People frequently ask, “Don’t you get tired of traveling all the time?” And my answer is an unequivocal “no.”
Right now, for instance, I’ve recently returned from the 2017 Winter Fancy Food Show in San Francisco. The FFS is always a great experience, and a chance to catch up with my industry friends. I touch base, for example, with my British counterparts from Wensleydale and Belton Farms. We always have a jolly good time while we catch up on what’s new and what’s next in our business.
But as soon as I’m home, catching up on my reading, I spot another favorite event – and it’s happening next month
The California Artisan Cheese Festival takes place each year on the third weekend of March. The celebration features a lively group of experts from the world of artisan cheese, there to promote the artisan cheesemaking community.
This year’s festival, March 24 – 26, includes farm, creamery and artisan tours, The Ultimate Best Bite Competition, cheesemaker dinners, a Cheese & Cocktails event, Bubbles Brunch, seminars and the Artisan Cheese Marketplace and Tasting.
Through this nonprofit’s educational offerings, we can better understand artisanal cheeses, their advantages over non-artisanal cheeses, and the wide variety of artisan cheeses available.
Sounds like fun, right? It is – but much more. Events like this one are an opportunity to source great local, artisanal cheeses and cheesemakers – another fundamental part of my job at ANCO.
Northern California is a great place to find unique farmstead flavors
This fertile region, stretching from Oregon to San Luis Obispo County, is known for its redwood forests, dramatic coastline and cities including San Francisco, home to the Golden Gate Bridge, and San Jose with its Silicon Valley technology hub. Traveling north, we find Napa and Sonoma valleys and hundreds of vineyards amid rolling hills.
California has a rich history of cheesemaking. Specialty cheeses make up about 11 percent of California’s current cheese production. According to a division of University of California, today artisan cheesemaking is a $119-million dollar industry in Marin and Sonoma. These two counties are home to the second-largest concentration of artisan and farmstead cheesemakers in the country.
So last fall, as I continued my search for the next superstar lineup of artisanal cheeses, I headed to Northern California and its California Cheese Trail to seek out the best and brightest makers. Here’s what I found:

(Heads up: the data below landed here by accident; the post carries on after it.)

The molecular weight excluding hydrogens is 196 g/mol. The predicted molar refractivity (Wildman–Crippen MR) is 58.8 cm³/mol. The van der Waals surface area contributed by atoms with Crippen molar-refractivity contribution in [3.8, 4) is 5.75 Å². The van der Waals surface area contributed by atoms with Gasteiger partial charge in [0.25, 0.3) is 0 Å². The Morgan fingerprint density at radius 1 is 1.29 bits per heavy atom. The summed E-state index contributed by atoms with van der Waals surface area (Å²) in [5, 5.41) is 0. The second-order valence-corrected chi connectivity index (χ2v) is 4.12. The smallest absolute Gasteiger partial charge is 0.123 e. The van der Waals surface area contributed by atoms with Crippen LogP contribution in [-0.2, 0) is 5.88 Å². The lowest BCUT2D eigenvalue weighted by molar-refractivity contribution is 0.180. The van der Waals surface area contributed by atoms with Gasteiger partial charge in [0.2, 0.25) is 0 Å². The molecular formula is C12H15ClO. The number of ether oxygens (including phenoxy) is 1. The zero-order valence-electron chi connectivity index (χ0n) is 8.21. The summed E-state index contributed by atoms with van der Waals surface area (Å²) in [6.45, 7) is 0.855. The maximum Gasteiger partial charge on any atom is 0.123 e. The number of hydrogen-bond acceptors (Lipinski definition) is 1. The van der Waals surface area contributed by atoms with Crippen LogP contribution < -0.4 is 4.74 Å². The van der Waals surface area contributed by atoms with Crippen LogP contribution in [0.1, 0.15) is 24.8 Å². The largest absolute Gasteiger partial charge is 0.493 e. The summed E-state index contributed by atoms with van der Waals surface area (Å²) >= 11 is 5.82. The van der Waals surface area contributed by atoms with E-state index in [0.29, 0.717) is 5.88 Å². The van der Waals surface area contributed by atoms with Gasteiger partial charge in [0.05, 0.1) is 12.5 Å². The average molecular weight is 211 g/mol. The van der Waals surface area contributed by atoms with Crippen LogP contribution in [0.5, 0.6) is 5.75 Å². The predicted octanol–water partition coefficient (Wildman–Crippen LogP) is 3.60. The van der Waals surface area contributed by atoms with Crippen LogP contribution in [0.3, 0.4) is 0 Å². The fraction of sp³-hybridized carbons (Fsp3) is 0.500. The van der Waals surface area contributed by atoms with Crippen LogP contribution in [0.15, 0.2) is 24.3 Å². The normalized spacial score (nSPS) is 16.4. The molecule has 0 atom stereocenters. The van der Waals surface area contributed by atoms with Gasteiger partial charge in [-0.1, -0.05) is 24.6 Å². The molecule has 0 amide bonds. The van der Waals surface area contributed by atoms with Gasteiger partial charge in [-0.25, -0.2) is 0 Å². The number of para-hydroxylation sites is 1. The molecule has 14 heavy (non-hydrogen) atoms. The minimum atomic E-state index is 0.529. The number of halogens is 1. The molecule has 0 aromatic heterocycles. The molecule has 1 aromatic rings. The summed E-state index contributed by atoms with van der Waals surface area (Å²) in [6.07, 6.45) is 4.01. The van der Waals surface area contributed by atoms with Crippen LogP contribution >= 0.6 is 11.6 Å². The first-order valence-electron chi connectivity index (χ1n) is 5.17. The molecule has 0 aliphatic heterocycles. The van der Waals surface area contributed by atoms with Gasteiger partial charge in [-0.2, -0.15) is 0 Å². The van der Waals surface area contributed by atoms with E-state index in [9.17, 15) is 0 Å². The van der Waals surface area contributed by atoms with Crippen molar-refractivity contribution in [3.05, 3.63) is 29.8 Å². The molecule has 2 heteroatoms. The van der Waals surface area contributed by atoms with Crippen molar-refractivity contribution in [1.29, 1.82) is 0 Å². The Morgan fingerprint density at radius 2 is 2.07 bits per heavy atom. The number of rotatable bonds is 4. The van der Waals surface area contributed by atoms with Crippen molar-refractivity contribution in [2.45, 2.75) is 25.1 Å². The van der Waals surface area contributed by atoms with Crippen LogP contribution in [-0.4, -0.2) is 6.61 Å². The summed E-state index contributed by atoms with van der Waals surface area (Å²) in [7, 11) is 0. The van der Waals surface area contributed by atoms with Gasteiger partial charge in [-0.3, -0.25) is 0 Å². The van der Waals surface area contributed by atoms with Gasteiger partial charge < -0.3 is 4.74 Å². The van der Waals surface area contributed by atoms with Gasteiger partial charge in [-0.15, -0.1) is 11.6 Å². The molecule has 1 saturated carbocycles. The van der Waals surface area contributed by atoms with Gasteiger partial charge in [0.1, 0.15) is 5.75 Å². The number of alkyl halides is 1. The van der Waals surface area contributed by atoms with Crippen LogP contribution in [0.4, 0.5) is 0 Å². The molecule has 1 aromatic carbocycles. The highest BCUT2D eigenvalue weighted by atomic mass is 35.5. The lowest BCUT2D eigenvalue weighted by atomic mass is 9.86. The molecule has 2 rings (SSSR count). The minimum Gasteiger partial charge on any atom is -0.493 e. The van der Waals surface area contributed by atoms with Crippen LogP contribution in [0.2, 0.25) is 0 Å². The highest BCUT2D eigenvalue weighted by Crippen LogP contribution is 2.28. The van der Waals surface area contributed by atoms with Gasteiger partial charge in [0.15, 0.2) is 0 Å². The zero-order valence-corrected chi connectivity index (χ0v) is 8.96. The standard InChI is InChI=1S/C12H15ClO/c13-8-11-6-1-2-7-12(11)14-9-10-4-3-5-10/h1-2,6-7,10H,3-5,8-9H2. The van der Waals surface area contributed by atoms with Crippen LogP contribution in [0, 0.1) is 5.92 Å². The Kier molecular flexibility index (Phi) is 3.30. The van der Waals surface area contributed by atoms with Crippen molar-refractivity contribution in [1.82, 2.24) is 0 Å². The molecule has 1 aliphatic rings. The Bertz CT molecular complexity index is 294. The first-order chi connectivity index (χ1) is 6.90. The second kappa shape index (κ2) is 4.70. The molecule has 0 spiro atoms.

⋅ Fiscalini Cheese: Modesto
The Fiscalini family came to America in the late 1800s and have been dairying ever since. Their Purple Moon cow’s milk cheese is a fanciful, fun young cheddar. Soaked in award-winning California Cabernet Sauvignon, it’s purple on the outside and creamy on the inside.
⋅ Nicasio Valley Cheese: Nicasio
Over 100 years ago, 17-year-old Fredolino Lafranchi left his home in Switzerland to come to America with the dream of owning and operating his own dairy. Try the Foggy Morning, the maker’s most honored cheese and a four-time national award winner.
⋅ Point Reyes Farmstead Cheese Co.: Point Reyes
In 1938 Grandfather Waldo Giacomini moved his family to Point Reyes. In 1959 son Bob purchased the dairy with a dream to make cheese. I highly recommend the Original Blue – it’s creamy, all natural and made with raw milk and microbial (vegetarian) rennet.
⋅ 4. Rumiano Cheese Co.: Crescent City
The Rumiano brothers immigrated to the United States from Italy to create what is now the oldest family-owned cheese company in California. They are known for their development of Dry Jack cheese, especially one rubbed with black pepper dust, cocoa powder and oil.
⋅ 5. Valley Ford Cheese Co.: Valley Ford
Five generations of the Bianchi/Grossi family have raised dairy cows on this farmland in Sonoma County. Karen Bianchi Moreda and son Joe make cheese from the raw milk of their Certified Humane Raised herd. Their Italian-style cheeses are reminiscent of those you would find in Italy.
What’s a close second to my love of finding great new cheeses? My passion for educating retailers and consumers
And UC thinks like me! The University of California Cooperative Extension advisors nurture this emerging farmstead culture. Working with local producers, they have developed a cheesemaking certificate program and published the leading book on building an artisan and farmstead cheese business.
Want to find new artisanal varieties of your own? Make California your Spring Break destination!
Plan a visit to the California Artisan Cheese Festival next month. Then take a drive up the California Cheese Trail to discover your own favorite farmstead cheeses.
Can’t travel right now?
Try cheeses from the makers I mentioned above, found while on my search along the California Cheese Trail and all available from ANCO. You’ll support the California farmstead cheesemaking community while you enjoy the creations of the artisan cheesemakers!
Now if you’ll excuse me, I’m packing…